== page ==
In 1993, while traveling with a family of Maoris through the Australian outback, I fell in love with bone broth.
I had gone to Australia to assist Lakota elder Wallace Black Elk at a conference of Native Americans, Maoris and Aborigines.
It was my first introduction to Maoris. These indigenous people of New Zealand are fun-loving, always laughing, singing and cooking and often invited the other elders and teachers over to their cabin for a meal. One thing they always seemed to have on hand, in addition to coffee, was a good bone broth as the first ingredient for a larger meal.
I found I loved the broth by itself: it seemed nutritious and thick and warming. I savored it, yet forgot about it when I returned home.
There’s a lot of talk about sleep in the news lately:
- why we need it,
- how to get it,
- how much do we need?
- to nap or not to nap?
The advice even fills books, but there’s one important point I think has been overlooked:
We should be approaching sleep with the same respect and solemnity as we do ceremony!
I’ve recently watched a documentary series that is brilliant – and can save your life. It’s called The Truth About Cancer.
In it, medical doctors and scientists present well-researched studies about the numerous holistic therapies that have successfully treated cancer – with or without chemotherapy.
We all have friends or family members who have succumbed to this disease. In fact, 21,000 people around the world die from cancer each day.
Why not get educated on the many alternative therapies that work and do not destroy the immune system the way chemotherapy does?
Or that can support the immune system while undergoing chemotherapy?
Did you know that cancer cells feed on sugar? Yet many cancer centers have bowls of candy available for their patients to eat. And oncologists rarely tell their patients to avoid sugar. How is that taking care of our health?
“If you always do what you’ve always done, you’ll always get what you’ve always got.” Henry Ford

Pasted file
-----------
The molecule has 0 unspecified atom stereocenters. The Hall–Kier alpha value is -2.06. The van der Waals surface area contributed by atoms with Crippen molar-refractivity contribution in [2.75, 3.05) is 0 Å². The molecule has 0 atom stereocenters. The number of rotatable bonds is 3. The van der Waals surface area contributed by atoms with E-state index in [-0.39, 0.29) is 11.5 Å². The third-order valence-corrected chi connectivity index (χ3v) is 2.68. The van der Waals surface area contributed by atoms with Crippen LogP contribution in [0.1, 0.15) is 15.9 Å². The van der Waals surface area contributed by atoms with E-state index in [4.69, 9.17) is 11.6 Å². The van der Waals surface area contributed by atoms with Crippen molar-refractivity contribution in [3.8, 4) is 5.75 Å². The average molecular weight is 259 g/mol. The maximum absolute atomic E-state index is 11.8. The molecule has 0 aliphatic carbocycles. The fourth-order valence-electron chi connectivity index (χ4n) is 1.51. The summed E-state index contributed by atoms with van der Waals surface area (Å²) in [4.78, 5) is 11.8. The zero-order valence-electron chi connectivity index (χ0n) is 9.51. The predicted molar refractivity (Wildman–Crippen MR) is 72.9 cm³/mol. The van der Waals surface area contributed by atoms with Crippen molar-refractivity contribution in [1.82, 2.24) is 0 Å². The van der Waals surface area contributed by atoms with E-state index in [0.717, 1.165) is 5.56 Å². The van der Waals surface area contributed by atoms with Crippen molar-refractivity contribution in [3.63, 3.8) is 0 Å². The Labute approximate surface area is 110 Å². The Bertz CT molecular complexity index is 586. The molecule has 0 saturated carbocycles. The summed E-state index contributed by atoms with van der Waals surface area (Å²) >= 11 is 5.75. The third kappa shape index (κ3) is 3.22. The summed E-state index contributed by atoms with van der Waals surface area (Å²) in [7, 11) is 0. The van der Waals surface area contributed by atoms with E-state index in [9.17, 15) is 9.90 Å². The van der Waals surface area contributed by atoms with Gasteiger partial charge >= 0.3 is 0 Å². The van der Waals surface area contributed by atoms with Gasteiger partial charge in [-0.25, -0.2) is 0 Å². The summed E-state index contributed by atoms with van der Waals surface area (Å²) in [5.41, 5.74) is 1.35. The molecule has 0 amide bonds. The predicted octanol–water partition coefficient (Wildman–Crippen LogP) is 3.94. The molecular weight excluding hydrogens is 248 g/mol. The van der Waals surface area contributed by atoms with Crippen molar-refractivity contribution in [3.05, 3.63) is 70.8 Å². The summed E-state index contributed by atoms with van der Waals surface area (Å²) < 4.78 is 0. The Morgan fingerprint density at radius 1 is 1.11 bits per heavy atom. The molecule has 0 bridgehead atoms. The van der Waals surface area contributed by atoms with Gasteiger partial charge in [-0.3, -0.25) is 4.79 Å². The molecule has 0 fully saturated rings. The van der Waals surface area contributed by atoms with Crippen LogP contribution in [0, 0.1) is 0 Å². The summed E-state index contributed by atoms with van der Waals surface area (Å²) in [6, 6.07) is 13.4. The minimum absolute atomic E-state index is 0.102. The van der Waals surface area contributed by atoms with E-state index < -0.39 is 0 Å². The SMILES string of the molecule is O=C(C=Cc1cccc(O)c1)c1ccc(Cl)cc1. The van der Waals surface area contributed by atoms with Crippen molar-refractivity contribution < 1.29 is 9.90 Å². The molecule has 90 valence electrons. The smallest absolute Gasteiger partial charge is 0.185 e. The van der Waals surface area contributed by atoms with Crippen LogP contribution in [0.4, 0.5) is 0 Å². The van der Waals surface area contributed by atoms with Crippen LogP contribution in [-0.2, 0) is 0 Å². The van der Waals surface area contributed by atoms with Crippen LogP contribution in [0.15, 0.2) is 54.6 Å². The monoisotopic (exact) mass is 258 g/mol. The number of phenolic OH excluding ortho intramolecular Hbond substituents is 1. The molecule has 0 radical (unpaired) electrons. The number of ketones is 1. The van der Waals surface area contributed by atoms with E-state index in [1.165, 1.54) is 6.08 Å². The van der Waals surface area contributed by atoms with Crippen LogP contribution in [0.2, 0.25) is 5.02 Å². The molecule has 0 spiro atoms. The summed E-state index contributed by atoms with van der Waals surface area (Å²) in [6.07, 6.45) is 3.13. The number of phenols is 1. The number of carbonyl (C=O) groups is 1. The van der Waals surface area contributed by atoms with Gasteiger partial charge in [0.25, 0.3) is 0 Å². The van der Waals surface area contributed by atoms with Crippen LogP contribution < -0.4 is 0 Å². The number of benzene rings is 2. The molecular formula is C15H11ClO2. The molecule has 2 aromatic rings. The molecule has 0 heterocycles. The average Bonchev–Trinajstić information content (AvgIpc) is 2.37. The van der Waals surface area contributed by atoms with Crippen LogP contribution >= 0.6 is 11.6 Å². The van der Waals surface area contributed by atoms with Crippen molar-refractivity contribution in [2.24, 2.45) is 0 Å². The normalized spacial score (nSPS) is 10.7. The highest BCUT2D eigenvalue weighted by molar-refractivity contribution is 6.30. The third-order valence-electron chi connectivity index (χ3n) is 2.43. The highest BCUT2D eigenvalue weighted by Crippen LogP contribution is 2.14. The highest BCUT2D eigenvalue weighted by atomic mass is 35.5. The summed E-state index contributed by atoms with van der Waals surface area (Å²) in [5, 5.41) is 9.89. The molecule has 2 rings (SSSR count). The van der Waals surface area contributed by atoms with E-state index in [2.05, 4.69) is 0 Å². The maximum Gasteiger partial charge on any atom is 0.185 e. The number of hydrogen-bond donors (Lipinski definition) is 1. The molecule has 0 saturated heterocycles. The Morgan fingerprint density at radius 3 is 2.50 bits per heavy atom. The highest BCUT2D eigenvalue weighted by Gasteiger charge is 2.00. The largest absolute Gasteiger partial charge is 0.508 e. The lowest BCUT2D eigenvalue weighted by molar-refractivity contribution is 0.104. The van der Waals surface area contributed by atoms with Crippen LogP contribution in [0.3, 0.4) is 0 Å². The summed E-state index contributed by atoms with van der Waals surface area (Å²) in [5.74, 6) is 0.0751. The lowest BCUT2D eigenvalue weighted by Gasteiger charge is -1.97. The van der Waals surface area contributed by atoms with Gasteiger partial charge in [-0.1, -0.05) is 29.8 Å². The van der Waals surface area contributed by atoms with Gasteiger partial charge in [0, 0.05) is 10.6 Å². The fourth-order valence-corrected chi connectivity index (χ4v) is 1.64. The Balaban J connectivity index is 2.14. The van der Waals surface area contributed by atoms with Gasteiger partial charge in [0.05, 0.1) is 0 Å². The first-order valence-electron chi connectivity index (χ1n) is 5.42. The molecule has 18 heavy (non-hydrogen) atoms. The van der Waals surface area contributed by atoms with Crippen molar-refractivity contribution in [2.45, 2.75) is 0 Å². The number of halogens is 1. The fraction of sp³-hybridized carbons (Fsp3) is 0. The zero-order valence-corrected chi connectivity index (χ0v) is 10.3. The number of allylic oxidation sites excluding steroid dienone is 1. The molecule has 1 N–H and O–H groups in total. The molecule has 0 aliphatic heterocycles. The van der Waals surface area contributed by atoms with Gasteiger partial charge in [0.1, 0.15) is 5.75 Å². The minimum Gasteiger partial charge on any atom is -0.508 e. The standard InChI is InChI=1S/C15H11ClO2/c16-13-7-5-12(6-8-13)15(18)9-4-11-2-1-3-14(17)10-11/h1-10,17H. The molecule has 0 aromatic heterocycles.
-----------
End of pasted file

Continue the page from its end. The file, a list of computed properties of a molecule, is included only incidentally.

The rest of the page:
In 2003 and 2013, seeking change in my life, I went to Brazil to see the medium Joao de Deus [John of God] at the Casa de Dom Ignacio de Loyola.
The Casa is a place where miraculous cures regularly occur. It’s also a place of kindness and acceptance of people from all over the world.
So I was surprised to read an interview with John of God in which, when asked what determines if a person gets cured, his answer was “merit.”
There’s a lot of talk of “new year’s resolutions” these days. Probably because the new year seems a good time to create a “new you.”
What is a “new you?” That is a personal question that each must answer for themselves.
For me, it has to do with qualities of being rather than getting a new wardrobe or hairstyle. Those things have their place, but if you’re a reader of this blog, you probably want to look a little deeper at your life.
I always strive to be a better version of myself: less judgmental, more compassionate and forgiving, kinder, more nurturing. The list goes on.
One of my frequent prayers is for help in taking my spiritual work to the next level, and I think developing qualities like that are excellent hallmarks of a spiritual life.
Food for thought. But yes, I also want to lose the five pounds I gained over the holidays!
So now on to the practical tips for making change: